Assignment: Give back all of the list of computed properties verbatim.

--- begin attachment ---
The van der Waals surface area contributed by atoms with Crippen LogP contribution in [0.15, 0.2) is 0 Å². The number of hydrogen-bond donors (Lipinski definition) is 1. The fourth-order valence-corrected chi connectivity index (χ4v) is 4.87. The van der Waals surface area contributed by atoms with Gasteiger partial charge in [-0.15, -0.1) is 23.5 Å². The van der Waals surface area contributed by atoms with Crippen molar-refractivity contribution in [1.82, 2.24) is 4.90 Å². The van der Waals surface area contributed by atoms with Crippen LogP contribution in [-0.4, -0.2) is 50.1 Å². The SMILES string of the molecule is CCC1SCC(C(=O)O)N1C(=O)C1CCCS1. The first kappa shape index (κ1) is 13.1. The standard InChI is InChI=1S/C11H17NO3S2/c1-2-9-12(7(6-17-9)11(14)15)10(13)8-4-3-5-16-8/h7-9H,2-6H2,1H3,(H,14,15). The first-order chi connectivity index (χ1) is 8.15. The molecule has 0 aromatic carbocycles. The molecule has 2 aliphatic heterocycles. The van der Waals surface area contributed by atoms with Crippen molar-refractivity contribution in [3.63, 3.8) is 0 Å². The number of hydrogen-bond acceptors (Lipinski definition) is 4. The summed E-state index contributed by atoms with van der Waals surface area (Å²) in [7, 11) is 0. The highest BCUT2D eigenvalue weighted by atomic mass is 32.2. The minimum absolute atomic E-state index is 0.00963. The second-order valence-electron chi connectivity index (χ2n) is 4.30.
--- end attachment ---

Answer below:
The van der Waals surface area contributed by atoms with Crippen LogP contribution in [0.15, 0.2) is 0 Å². The number of hydrogen-bond donors (Lipinski definition) is 1. The fourth-order valence-corrected chi connectivity index (χ4v) is 4.87. The van der Waals surface area contributed by atoms with Gasteiger partial charge in [-0.15, -0.1) is 23.5 Å². The van der Waals surface area contributed by atoms with Crippen molar-refractivity contribution in [1.82, 2.24) is 4.90 Å². The van der Waals surface area contributed by atoms with Crippen LogP contribution in [-0.4, -0.2) is 50.1 Å². The SMILES string of the molecule is CCC1SCC(C(=O)O)N1C(=O)C1CCCS1. The first kappa shape index (κ1) is 13.1. The standard InChI is InChI=1S/C11H17NO3S2/c1-2-9-12(7(6-17-9)11(14)15)10(13)8-4-3-5-16-8/h7-9H,2-6H2,1H3,(H,14,15). The first-order chi connectivity index (χ1) is 8.15. The molecule has 0 aromatic carbocycles. The molecule has 2 aliphatic heterocycles. The van der Waals surface area contributed by atoms with Crippen molar-refractivity contribution in [3.63, 3.8) is 0 Å². The number of hydrogen-bond acceptors (Lipinski definition) is 4. The summed E-state index contributed by atoms with van der Waals surface area (Å²) in [7, 11) is 0. The highest BCUT2D eigenvalue weighted by atomic mass is 32.2. The minimum absolute atomic E-state index is 0.00963. The second-order valence-electron chi connectivity index (χ2n) is 4.30.